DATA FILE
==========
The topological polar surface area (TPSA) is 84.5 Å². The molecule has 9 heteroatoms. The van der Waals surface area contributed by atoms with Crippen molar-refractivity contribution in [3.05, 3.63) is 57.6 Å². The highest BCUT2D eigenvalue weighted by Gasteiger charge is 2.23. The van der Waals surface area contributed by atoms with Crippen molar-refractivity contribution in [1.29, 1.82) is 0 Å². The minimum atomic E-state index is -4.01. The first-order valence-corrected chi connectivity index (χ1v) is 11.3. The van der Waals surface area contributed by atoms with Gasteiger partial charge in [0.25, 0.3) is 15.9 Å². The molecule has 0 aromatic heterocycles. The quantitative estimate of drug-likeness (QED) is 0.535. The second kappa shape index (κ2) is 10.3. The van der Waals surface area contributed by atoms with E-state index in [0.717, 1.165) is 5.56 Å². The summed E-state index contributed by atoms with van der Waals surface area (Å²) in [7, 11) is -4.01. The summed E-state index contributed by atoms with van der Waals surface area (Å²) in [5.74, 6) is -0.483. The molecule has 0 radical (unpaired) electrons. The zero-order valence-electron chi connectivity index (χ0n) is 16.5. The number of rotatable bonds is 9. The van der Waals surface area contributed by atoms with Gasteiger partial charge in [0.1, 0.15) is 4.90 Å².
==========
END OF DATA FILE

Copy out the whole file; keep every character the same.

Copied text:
The topological polar surface area (TPSA) is 84.5 Å². The molecule has 9 heteroatoms. The van der Waals surface area contributed by atoms with Crippen molar-refractivity contribution in [3.05, 3.63) is 57.6 Å². The highest BCUT2D eigenvalue weighted by Gasteiger charge is 2.23. The van der Waals surface area contributed by atoms with Crippen molar-refractivity contribution in [1.29, 1.82) is 0 Å². The minimum atomic E-state index is -4.01. The first-order valence-corrected chi connectivity index (χ1v) is 11.3. The van der Waals surface area contributed by atoms with Gasteiger partial charge in [0.25, 0.3) is 15.9 Å². The molecule has 0 aromatic heterocycles. The quantitative estimate of drug-likeness (QED) is 0.535. The second kappa shape index (κ2) is 10.3. The van der Waals surface area contributed by atoms with E-state index in [0.717, 1.165) is 5.56 Å². The summed E-state index contributed by atoms with van der Waals surface area (Å²) in [7, 11) is -4.01. The summed E-state index contributed by atoms with van der Waals surface area (Å²) in [5.74, 6) is -0.483. The molecule has 0 radical (unpaired) electrons. The zero-order valence-electron chi connectivity index (χ0n) is 16.5. The number of rotatable bonds is 9. The van der Waals surface area contributed by atoms with Gasteiger partial charge in [0.1, 0.15) is 4.90 Å².